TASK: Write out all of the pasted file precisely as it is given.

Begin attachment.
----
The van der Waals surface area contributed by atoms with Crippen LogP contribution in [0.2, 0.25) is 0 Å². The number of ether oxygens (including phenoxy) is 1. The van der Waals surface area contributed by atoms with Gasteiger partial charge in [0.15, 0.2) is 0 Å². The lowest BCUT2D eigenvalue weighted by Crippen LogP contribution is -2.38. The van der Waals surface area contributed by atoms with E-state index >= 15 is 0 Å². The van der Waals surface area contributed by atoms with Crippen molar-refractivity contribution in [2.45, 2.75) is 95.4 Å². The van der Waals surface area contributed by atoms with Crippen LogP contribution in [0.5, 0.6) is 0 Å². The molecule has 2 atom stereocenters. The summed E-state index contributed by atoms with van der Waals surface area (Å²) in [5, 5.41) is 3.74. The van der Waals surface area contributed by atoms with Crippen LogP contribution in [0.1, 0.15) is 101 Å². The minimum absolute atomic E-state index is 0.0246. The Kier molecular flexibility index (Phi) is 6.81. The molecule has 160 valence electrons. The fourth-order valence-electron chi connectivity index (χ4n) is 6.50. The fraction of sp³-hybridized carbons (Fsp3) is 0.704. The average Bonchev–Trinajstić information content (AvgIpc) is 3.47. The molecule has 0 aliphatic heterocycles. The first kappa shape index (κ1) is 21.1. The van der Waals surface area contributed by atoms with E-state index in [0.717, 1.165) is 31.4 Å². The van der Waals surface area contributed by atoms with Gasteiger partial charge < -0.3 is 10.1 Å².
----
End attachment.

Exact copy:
The van der Waals surface area contributed by atoms with Crippen LogP contribution in [0.2, 0.25) is 0 Å². The number of ether oxygens (including phenoxy) is 1. The van der Waals surface area contributed by atoms with Gasteiger partial charge in [0.15, 0.2) is 0 Å². The lowest BCUT2D eigenvalue weighted by Crippen LogP contribution is -2.38. The van der Waals surface area contributed by atoms with E-state index >= 15 is 0 Å². The van der Waals surface area contributed by atoms with Crippen molar-refractivity contribution in [2.45, 2.75) is 95.4 Å². The van der Waals surface area contributed by atoms with Crippen LogP contribution in [0.5, 0.6) is 0 Å². The molecule has 2 atom stereocenters. The summed E-state index contributed by atoms with van der Waals surface area (Å²) in [5, 5.41) is 3.74. The van der Waals surface area contributed by atoms with Crippen LogP contribution in [0.1, 0.15) is 101 Å². The minimum absolute atomic E-state index is 0.0246. The Kier molecular flexibility index (Phi) is 6.81. The molecule has 160 valence electrons. The fourth-order valence-electron chi connectivity index (χ4n) is 6.50. The fraction of sp³-hybridized carbons (Fsp3) is 0.704. The average Bonchev–Trinajstić information content (AvgIpc) is 3.47. The molecule has 0 aliphatic heterocycles. The first kappa shape index (κ1) is 21.1. The van der Waals surface area contributed by atoms with E-state index in [0.717, 1.165) is 31.4 Å². The van der Waals surface area contributed by atoms with Gasteiger partial charge < -0.3 is 10.1 Å².